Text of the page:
HASKELL WEXLER: Then I went home to Chicago, and I realized, from people I know in the progressive movement, that if the Democratic Party didn’t take some stand on the war, there was going to be theater. There would be demonstrations. There was going to be, you know, the kind of thing that would get the attention of the media. And so I wrote a script with Studs Terkel, who reintroduced me to my town, to the Appalachian community, to blacks and so forth, so that when I wrote this script—I went back to shoot the film—I didn’t realize that the—and also, I knew that they were planning—the authorities were planning to suppress whatever demonstration there was. And, in fact, that scene is in Medium Cool, where they act like hippies, you know?

AMY GOODMAN: The legendary filmmaker Haskell Wexler, speaking in October on Democracy Now! I also asked him about his advice for young filmmakers.

HASKELL WEXLER: I shot a film in L.A. called Bus Rider’s Union. And on and off for four years, I rode with people on buses, and I got to know what’s important in their life. I realized that there’s a whole world right there in my own city that was going on. And fortunately, the film was very well received, the Bus Rider’s Union, not in a conventional meaning. But I can’t give any advice to young people, except just don’t arbitrarily take the system to be—to realize that if you want to be an artist, you have to—you have to learn, you have to be in touch. You can’t be—you can’t measure success on just how much money you make or how famous you are.

AMY GOODMAN: We’re joined now by Pamela Yates, director of Rebel Citizen, a documentary about Haskell Wexler’s life, co-founder of Skylight Pictures, currently the creative director of Skylight, a company dedicated to creating documentary films that advance awareness of human rights and the quest for justice.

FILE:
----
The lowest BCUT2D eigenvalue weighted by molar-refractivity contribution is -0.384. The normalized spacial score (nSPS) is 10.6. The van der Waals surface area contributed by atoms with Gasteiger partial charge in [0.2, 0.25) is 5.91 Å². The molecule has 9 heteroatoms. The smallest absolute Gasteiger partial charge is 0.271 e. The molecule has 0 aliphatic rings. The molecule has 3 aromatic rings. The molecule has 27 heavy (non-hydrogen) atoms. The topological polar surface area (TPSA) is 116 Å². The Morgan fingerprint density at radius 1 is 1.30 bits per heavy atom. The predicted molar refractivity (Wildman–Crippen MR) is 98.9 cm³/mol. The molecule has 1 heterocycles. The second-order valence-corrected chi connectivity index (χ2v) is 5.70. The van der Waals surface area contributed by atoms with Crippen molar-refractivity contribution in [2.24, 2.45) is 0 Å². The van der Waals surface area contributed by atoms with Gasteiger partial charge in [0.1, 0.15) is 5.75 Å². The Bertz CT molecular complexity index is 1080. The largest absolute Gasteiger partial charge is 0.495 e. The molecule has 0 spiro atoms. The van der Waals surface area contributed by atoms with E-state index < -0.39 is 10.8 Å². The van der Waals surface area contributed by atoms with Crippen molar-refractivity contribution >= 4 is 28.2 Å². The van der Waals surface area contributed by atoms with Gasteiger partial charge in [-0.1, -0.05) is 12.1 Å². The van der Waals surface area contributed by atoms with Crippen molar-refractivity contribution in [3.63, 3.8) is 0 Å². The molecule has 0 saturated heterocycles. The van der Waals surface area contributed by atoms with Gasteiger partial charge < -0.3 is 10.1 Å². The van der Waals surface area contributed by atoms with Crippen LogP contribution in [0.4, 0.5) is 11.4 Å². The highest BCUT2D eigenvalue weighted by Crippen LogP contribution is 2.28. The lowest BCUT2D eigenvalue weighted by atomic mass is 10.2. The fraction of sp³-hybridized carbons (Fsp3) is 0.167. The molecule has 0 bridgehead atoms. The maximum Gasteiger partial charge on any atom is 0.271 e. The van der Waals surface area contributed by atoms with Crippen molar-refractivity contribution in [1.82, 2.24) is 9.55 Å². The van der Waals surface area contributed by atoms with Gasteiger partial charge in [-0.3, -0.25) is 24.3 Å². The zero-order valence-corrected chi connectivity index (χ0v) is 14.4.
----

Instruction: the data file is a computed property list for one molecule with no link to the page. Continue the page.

Pamela, this film you did, Rebel Citizen, goes through Haskell’s life. Can you talk about this 60-year body of work?

PAMELA YATES: Absolutely. You know, Haskell is so well known as a brilliant cinematographer. He had this incredible body of work that was lesser-known. And because one of the favorite things that we would do together was talk about politics, argue about politics, debate politics, I wanted to continue the conversation that we had had over 30 years and make it into a feature-length film called Rebel Citizen that would highlight his incredible body of work as a politically engaged documentary filmmaker. And, you know, it’s funny, because he’s such a force of nature, we never thought he would actually die. He was superhuman to so many of his colleagues and friends and those of us that he mentored. And yet, now we really must celebrate a life well lived, a life of struggle, and so much of his political activity and struggle was carried out through his creation of this body of work as a documentary film director.